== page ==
Our obsession with
the culture of celebrity
By Megan O'Toole and Maggie Wrobel
North Americans have been obsessed with celebrities since the days of
silent film stars, this obsession seemed more profound than ever in 2002.
From the whirlwind relationship of J-Lo and Ben, to catching glimpses
of Avril Lavigne's "back cleavage," to kids "becoming"
their most idolized celeb for a day, the last twelve months have been
a veritable heyday for America's celebrity-obsessed youth.
Following every move of their favourite celebrity has always been a popular
hobby for Americans, but this year, television took this fascination to
new heights by providing people with a window into the day-to-day life
of a musical legend.
The Osbournes became MTV's biggest hit ever, providing the nation
with an "all-access pass" into the home of the drugged-out,
mindlessly gleeful, ever-engaging Ozzy Osbourne. Kept in line by brilliant
manager/marketer Sharon Osbourne, Ozzy along with the couple's
sullen son Jack and their punky daughter Kelly was welcomed into
the homes of millions of American.
Not content at simply allowing Americans to watch celebrities, MTV also
cooked up a scheme to allow Jon from Connecticut (or any other generic
teen like him) a chance to live his dream and actually "become"
his favorite celebrity. MTV's Becoming is a strange phenomenon,
showing kids that, if they're not happy with their own mundane lives,
there's still hope for them to become someone else if only for
a few hours.
But no TV show could compare with the success of Fox's Star Search-esque
soap opera, American Idol. Hundreds of young hopefuls poured
in to try out for the show, some with the full knowledge that this would
probably be their only chance for a Hollywood-style "big break."
Although a nation of teens was glued to their TV sets throughout the show's
run, winner and "American Idol" Kelly Clarkson is already facing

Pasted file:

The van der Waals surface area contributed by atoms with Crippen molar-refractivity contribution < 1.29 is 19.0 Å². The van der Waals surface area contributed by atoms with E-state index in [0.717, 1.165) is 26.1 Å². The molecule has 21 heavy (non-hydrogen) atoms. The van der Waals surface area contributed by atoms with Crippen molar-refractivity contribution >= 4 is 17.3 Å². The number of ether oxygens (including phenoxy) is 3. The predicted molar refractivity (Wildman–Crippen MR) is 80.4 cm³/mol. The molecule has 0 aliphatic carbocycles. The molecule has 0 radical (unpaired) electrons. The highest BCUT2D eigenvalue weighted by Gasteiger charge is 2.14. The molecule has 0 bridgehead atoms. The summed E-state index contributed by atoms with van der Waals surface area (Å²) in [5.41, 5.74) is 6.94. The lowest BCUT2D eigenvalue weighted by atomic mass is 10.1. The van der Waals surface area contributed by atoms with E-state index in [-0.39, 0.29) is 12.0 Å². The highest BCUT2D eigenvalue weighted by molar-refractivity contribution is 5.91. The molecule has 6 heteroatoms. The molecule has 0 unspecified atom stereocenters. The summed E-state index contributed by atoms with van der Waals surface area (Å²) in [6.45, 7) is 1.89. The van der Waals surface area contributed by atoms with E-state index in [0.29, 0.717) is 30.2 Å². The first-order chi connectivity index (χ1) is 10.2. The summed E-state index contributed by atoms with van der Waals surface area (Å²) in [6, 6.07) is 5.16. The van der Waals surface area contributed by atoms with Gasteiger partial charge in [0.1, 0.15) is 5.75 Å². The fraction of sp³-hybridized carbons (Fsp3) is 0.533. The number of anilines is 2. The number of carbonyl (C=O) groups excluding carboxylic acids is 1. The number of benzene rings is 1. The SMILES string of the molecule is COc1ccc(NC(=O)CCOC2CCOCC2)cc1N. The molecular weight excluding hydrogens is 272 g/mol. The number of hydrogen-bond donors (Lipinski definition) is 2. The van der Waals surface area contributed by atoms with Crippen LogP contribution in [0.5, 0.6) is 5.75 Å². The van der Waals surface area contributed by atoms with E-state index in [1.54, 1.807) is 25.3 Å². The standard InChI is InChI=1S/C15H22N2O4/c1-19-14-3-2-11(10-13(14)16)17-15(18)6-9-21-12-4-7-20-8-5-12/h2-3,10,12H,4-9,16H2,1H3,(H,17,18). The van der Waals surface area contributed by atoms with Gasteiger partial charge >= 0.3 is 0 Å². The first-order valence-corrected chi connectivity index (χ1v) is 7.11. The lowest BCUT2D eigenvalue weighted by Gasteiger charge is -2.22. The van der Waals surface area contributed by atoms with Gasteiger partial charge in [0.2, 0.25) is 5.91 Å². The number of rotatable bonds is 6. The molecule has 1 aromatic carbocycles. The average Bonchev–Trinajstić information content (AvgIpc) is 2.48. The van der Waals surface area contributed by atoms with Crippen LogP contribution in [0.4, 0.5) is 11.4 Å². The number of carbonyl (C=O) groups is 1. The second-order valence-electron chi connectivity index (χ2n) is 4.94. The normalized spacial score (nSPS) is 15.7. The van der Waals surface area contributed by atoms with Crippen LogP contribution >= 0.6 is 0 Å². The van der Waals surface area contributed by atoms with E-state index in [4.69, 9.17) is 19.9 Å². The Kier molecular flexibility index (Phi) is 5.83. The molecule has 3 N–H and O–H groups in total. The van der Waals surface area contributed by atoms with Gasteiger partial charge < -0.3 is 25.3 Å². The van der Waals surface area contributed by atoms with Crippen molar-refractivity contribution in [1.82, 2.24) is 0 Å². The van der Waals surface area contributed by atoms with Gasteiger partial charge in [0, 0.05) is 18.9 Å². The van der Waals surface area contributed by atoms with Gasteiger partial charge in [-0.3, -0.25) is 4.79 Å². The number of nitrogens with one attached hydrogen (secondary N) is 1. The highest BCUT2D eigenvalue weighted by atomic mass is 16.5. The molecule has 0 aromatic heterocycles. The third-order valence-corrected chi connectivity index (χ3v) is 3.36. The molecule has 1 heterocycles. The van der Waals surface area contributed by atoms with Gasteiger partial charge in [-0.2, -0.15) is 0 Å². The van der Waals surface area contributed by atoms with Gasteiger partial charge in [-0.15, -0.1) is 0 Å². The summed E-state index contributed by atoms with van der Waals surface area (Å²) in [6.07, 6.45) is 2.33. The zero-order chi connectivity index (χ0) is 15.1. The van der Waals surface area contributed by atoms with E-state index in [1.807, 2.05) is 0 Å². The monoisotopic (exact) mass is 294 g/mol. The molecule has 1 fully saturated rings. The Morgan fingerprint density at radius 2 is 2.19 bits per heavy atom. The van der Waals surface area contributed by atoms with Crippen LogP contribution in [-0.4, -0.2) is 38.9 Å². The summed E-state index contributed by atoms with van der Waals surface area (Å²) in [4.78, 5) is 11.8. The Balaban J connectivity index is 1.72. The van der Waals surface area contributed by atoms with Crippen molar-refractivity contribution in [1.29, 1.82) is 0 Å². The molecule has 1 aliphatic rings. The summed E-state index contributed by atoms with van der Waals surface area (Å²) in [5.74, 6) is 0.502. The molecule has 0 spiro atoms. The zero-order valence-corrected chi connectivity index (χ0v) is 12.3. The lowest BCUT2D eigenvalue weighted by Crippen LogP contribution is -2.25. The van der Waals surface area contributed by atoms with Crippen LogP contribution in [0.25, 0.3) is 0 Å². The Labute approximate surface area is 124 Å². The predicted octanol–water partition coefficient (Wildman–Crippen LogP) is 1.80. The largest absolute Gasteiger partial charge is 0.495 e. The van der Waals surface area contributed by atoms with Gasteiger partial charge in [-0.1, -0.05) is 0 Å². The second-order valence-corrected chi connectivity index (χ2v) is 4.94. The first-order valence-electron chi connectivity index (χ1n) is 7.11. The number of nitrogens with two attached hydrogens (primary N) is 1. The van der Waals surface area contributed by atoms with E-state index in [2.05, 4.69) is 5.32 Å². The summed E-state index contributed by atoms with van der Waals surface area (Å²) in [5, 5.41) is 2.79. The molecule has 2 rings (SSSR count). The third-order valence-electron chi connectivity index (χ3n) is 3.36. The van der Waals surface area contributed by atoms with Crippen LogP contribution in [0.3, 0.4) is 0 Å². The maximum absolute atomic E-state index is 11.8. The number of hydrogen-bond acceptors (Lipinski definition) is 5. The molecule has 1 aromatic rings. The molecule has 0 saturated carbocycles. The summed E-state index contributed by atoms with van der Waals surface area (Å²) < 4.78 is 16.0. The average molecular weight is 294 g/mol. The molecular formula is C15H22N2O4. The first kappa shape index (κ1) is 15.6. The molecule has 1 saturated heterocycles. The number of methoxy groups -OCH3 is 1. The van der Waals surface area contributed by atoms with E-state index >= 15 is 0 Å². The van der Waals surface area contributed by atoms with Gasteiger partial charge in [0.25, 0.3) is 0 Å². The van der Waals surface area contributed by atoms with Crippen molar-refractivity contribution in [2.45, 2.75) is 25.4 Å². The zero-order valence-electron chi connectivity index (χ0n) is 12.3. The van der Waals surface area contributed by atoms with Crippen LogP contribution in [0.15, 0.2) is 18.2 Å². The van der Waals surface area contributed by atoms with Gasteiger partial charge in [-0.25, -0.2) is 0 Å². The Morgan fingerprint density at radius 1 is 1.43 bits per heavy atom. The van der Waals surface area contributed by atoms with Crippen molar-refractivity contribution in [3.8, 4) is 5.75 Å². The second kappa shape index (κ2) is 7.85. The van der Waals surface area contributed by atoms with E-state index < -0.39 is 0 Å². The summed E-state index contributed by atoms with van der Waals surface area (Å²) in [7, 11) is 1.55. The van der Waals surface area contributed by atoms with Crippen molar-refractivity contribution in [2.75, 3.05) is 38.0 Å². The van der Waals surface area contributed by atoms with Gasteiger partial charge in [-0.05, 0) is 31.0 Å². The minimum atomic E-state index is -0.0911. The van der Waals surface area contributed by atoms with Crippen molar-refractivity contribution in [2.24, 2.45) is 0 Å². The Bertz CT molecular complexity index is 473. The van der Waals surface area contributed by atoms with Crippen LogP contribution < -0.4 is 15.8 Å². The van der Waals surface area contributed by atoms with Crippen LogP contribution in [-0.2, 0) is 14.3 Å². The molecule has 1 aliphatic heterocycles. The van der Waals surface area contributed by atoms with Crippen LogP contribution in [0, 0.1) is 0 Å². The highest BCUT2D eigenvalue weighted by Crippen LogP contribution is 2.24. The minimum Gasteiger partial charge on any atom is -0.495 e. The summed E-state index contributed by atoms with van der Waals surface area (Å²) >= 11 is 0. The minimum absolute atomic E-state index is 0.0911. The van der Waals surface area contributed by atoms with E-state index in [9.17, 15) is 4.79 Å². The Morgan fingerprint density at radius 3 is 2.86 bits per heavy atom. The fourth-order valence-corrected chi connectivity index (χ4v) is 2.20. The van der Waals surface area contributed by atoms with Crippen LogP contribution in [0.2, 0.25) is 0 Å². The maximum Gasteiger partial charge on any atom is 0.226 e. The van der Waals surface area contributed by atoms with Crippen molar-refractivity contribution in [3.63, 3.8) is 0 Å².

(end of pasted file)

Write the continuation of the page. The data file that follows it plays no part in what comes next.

one-hit wonder status and accusations of cheating to win her shot at the
big time. Not exactly a perfect example for impressionable, starry-eyed
But, if any one artist in 2002 set the example for fame-starved teens
all over North America, it was a teenage girl from a small, northern Ontario
No one had a bigger year than Napanee's Avril Lavigne. Her instant fame
wasn't surprising, considering her calculatingly polished "punk rock"
look, catchy pop hooks and the support of record industry mogul L.A. Reid.
Rather, what was surprising was the amount of fiery backlash and the seemingly
instant army of "haters" that Lavigne inspired. Following closely
at the heels of Lavigne's fame came a trail of accusations: she used to
be a country singer! She doesn't write her own music! The punk look is
just a clever facade to help her sell records!
Of course, at the same time, the people making such accusations rarely
chose to do little more than complain. These very people are the same
ones continually buying into an industry of "cool" an
industry that makes someone who looks like Lavigne an instant superstar.
Yet for every star that rises in the media world, another one falls, and
2002 was no exception to this long-standing rule.
Former icons Mariah Carey, Whitney Houston and Michael Jackson all made
headlines with bizarre behavior and very public meltdowns including
the rather disturbing disintegration of Jackson's nose and both
the media and the public were absolutely unmerciful.
Michael Jackson is perhaps the most notable example of this phenomenon,
as he has done almost a complete 180 since his Thriller days.
Someone who was once considered the true "King of Pop" is now
mocked for his freakish plastic-surgery mishaps and bizarre behaviour.
The "King," now dubbed by the media as "Wacko Jacko,"
has fallen into the pit of public ridicule.
Is the public truly so fickle that their opinions can be fundamentally
altered by the media? Can magazines and television shows cause people
to lose all respect for a person whom they once idolized?
Unfortunately, in today's media-driven world, the answer is yes. It's
easier for the public to jump on the bandwagon of "celebrity-hating,"
rather than to stand up for the stars who may not be cranking out the
current hits, but who contributed greatly to the history of the entire
Overall, 2002 was a year that emphasized, rather than altered, the key
issues at the heart of a celebrity-obsessed nation. To borrow the lyrics
of goth rocker Marilyn Manson an artist who has faced the wrath
of the media and the public repeatedly the media of 2002 continued
a vicious cycle: "They orchestrated dramatic new scenes for celebritarian